View the English version of Supervivencia Animal by clicking here.

Super Flip | Take the Stage en Español

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¡Aprende cómo escribir un ensayo expositivo con opinión, razón y evidencia mientras creas tu propia tira cómica! 

Con el superhéroe Capitán Opinión y sus compañeras Razón y Evidencia, el espectador se embarca en una divertida aventura en el mundo de las opiniones y la importancia de sustentarlas con muchas razones y evidencias. 

Objetivo de Aprendizaje:
Hacer que los estudiantes escriban un ensayo expositivo que establezca una idea central en una oración temática; incluye oraciones de apoyo con hechos simples, detalles y explicaciones, y contiene una declaración final.

View the English version of Super Flip by clicking here.

Creating Comics | Media Arts Toolkit

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Reading and creating comic strips and comic books are engaging ways to promote literacy at any grade level and across content areas. The students in this video are members of a high school comic book club and have access to drawing tablets and Adobe Photoshop, so they can achieve sophisticated results. Even without such software, however, teachers can still integrate digital comics into a wide range of teaching situations. 

There are a number of comic books, especially contemporary ones, that are not “school appropriate,” so you might want to guide students’ web research on comic books.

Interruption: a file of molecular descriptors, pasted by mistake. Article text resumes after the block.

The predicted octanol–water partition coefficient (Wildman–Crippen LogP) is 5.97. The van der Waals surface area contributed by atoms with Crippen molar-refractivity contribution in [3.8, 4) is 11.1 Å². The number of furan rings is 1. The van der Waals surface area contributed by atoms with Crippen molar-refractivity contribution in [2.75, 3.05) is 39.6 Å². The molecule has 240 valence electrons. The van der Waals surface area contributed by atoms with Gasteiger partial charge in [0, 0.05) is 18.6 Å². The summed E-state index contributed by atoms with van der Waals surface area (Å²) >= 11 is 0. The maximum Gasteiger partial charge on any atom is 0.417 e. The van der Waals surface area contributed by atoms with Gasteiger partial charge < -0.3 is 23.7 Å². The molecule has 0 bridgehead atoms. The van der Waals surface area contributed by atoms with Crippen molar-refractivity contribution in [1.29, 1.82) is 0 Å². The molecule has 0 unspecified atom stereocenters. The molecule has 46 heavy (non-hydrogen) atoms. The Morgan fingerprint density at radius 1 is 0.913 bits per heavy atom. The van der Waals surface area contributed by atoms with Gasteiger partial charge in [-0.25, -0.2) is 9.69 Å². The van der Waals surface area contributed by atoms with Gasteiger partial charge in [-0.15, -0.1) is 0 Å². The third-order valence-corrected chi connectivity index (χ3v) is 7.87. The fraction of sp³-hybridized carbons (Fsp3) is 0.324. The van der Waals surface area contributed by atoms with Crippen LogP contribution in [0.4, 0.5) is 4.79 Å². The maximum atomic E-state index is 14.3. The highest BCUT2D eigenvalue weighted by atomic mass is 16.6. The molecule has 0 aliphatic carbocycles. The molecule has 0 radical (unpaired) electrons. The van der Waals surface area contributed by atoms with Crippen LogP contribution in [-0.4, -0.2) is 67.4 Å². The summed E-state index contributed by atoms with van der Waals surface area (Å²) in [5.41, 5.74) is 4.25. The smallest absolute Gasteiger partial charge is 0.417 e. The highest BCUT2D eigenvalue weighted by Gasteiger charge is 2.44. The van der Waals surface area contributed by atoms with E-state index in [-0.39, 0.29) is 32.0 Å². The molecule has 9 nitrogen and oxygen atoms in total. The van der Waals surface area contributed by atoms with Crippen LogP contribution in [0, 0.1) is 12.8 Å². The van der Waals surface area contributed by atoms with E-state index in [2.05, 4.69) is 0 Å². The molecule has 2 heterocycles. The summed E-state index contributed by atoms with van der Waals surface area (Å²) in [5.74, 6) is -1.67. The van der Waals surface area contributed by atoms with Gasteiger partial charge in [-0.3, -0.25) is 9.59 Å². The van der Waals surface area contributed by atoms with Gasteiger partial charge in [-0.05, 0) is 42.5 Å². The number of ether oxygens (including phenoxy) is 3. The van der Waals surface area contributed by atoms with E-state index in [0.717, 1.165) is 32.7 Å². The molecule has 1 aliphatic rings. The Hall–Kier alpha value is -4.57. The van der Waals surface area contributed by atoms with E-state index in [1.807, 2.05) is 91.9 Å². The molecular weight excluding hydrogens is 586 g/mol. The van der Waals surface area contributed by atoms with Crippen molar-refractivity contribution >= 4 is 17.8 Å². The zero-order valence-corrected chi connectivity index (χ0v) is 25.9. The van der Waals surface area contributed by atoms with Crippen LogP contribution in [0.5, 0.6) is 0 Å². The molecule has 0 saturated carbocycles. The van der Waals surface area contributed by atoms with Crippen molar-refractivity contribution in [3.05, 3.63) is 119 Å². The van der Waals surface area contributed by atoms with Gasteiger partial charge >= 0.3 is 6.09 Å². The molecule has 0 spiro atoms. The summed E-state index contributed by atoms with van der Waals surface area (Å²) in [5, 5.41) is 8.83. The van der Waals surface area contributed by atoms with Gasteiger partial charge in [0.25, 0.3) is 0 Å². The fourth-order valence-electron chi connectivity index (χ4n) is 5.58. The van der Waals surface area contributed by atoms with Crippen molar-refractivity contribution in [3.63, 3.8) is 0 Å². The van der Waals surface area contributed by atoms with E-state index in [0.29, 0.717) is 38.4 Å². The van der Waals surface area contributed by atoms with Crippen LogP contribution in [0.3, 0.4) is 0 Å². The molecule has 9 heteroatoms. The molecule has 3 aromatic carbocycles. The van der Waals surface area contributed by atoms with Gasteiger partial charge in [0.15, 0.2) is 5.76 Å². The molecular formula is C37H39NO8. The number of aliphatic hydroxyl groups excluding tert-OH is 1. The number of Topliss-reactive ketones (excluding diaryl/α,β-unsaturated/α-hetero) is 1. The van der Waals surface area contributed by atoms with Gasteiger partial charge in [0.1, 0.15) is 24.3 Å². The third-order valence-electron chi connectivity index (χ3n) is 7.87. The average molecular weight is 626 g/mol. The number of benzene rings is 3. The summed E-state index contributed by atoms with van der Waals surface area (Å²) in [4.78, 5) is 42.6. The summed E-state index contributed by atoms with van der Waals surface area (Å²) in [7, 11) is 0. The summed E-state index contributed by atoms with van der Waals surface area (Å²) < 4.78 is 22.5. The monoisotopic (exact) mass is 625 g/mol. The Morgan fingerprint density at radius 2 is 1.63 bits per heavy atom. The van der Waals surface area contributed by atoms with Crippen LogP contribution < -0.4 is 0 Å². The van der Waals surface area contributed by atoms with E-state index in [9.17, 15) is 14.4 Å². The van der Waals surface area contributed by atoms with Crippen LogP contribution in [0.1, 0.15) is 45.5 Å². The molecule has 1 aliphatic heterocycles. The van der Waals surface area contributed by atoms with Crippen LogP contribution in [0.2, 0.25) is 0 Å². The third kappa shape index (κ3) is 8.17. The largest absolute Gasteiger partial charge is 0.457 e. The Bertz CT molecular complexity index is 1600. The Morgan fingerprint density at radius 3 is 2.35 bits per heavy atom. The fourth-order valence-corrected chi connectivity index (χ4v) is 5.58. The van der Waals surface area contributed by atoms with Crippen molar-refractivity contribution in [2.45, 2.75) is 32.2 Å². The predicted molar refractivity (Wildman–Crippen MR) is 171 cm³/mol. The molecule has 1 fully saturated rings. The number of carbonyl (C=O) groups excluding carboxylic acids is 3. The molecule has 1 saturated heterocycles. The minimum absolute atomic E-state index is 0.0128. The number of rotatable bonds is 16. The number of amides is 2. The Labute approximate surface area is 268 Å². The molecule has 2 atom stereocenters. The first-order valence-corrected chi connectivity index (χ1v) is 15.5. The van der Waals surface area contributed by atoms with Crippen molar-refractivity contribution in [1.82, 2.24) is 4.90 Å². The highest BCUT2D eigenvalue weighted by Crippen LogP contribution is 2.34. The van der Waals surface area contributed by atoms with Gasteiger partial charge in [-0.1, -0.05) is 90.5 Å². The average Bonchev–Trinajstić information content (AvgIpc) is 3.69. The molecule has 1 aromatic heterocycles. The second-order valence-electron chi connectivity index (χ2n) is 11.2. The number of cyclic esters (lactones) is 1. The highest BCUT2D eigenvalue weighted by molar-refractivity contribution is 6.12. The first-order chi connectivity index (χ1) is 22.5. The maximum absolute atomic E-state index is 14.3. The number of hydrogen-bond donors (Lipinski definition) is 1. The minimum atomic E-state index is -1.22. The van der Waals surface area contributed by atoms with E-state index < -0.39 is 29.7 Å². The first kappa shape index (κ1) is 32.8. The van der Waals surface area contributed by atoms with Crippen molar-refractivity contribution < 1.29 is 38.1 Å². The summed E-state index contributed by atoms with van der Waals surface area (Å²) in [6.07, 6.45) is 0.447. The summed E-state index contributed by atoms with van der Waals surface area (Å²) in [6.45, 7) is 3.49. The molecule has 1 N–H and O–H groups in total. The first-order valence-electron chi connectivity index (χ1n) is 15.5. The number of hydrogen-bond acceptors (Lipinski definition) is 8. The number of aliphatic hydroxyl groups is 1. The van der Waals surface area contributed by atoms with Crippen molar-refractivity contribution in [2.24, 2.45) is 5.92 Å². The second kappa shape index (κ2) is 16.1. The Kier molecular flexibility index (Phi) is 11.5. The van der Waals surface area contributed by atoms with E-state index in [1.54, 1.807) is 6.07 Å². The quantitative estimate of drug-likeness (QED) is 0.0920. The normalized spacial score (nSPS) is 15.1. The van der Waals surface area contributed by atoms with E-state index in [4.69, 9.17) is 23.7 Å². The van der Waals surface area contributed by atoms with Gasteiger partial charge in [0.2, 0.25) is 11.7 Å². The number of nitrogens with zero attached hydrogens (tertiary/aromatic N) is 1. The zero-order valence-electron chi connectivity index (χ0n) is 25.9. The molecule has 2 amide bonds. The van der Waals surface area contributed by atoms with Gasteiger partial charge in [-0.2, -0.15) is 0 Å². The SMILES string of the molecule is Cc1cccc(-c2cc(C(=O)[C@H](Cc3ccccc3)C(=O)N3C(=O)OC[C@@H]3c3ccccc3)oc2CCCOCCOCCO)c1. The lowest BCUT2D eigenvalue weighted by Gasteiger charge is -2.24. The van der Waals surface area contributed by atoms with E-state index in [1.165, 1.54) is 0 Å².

The Art of Collaboration with KeFe | KQED Art School

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Kelly Tunstall and Ferris Plock are artists who focus on character design and development, creating a rotating cast of surreal cartoon figures inspired by visual culture, including fashion, skateboarding, Japanese regalia and folklore. They emphasize organization while maintaining freeform, both of which lead to the consistency in how their art turns out.

Check out the entire collection of KQED Art School videos here

Victor Cartagena: Visual Arts

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In this Spark video produced by KQED, see how Victor Cartagena draws on memories of the Salvadoran Civil War to create a haunting body of work. Visit with Cartagena as he guides viewers through his artistic process.  

You’re a Street Artist Now! Apexer Shows You How | KQED Art School

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Apexer is a street artist who creates colorful, spray-painted murals around the world. Using a visual foundation based in graffiti art and Chinese calligraphy, Apexer abstracts letterforms to create complex, dynamic compositions for his street art projects. Often creating artworks that communicate the vibe of the neighborhood where they are on view, Apexer’s painted gestures are accessible to a wide audience, and are constantly expanding upon the core element of his work: the letters of his nickname.

Check out the entire collection of KQED Art School videos here